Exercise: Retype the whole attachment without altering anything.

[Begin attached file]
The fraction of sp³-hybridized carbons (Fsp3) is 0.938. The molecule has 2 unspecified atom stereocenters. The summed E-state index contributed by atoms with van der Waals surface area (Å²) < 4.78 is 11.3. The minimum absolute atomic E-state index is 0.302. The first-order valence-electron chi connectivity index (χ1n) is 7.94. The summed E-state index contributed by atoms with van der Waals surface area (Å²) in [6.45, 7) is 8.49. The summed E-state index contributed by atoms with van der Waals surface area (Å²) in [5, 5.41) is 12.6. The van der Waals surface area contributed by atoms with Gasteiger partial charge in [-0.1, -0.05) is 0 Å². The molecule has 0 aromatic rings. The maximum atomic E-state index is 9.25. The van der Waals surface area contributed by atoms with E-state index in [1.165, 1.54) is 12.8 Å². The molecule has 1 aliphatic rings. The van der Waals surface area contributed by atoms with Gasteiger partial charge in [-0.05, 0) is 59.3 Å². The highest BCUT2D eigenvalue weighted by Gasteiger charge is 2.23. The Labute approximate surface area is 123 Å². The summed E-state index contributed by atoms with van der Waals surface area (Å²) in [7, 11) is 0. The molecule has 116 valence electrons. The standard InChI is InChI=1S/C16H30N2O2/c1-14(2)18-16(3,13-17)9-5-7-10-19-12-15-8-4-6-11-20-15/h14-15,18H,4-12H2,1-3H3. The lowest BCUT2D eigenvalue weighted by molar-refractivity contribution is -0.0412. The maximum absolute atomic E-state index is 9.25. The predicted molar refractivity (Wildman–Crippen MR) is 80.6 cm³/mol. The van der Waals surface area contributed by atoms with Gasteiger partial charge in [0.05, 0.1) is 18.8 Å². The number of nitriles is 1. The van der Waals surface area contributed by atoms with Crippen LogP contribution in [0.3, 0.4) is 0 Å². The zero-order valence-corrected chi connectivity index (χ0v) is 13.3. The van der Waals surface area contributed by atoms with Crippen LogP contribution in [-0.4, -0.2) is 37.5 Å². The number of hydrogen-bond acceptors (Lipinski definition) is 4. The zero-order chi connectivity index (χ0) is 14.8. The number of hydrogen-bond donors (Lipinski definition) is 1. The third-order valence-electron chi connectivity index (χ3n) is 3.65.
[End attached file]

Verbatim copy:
The fraction of sp³-hybridized carbons (Fsp3) is 0.938. The molecule has 2 unspecified atom stereocenters. The summed E-state index contributed by atoms with van der Waals surface area (Å²) < 4.78 is 11.3. The minimum absolute atomic E-state index is 0.302. The first-order valence-electron chi connectivity index (χ1n) is 7.94. The summed E-state index contributed by atoms with van der Waals surface area (Å²) in [6.45, 7) is 8.49. The summed E-state index contributed by atoms with van der Waals surface area (Å²) in [5, 5.41) is 12.6. The van der Waals surface area contributed by atoms with Gasteiger partial charge in [-0.1, -0.05) is 0 Å². The molecule has 0 aromatic rings. The maximum atomic E-state index is 9.25. The van der Waals surface area contributed by atoms with E-state index in [1.165, 1.54) is 12.8 Å². The molecule has 1 aliphatic rings. The van der Waals surface area contributed by atoms with Gasteiger partial charge in [-0.05, 0) is 59.3 Å². The highest BCUT2D eigenvalue weighted by Gasteiger charge is 2.23. The Labute approximate surface area is 123 Å². The summed E-state index contributed by atoms with van der Waals surface area (Å²) in [7, 11) is 0. The molecule has 116 valence electrons. The standard InChI is InChI=1S/C16H30N2O2/c1-14(2)18-16(3,13-17)9-5-7-10-19-12-15-8-4-6-11-20-15/h14-15,18H,4-12H2,1-3H3. The lowest BCUT2D eigenvalue weighted by molar-refractivity contribution is -0.0412. The maximum absolute atomic E-state index is 9.25. The predicted molar refractivity (Wildman–Crippen MR) is 80.6 cm³/mol. The van der Waals surface area contributed by atoms with Gasteiger partial charge in [0.05, 0.1) is 18.8 Å². The number of nitriles is 1. The van der Waals surface area contributed by atoms with Crippen LogP contribution in [0.3, 0.4) is 0 Å². The zero-order valence-corrected chi connectivity index (χ0v) is 13.3. The van der Waals surface area contributed by atoms with Crippen LogP contribution in [-0.4, -0.2) is 37.5 Å². The number of hydrogen-bond acceptors (Lipinski definition) is 4. The zero-order chi connectivity index (χ0) is 14.8. The number of hydrogen-bond donors (Lipinski definition) is 1. The third-order valence-electron chi connectivity index (χ3n) is 3.65.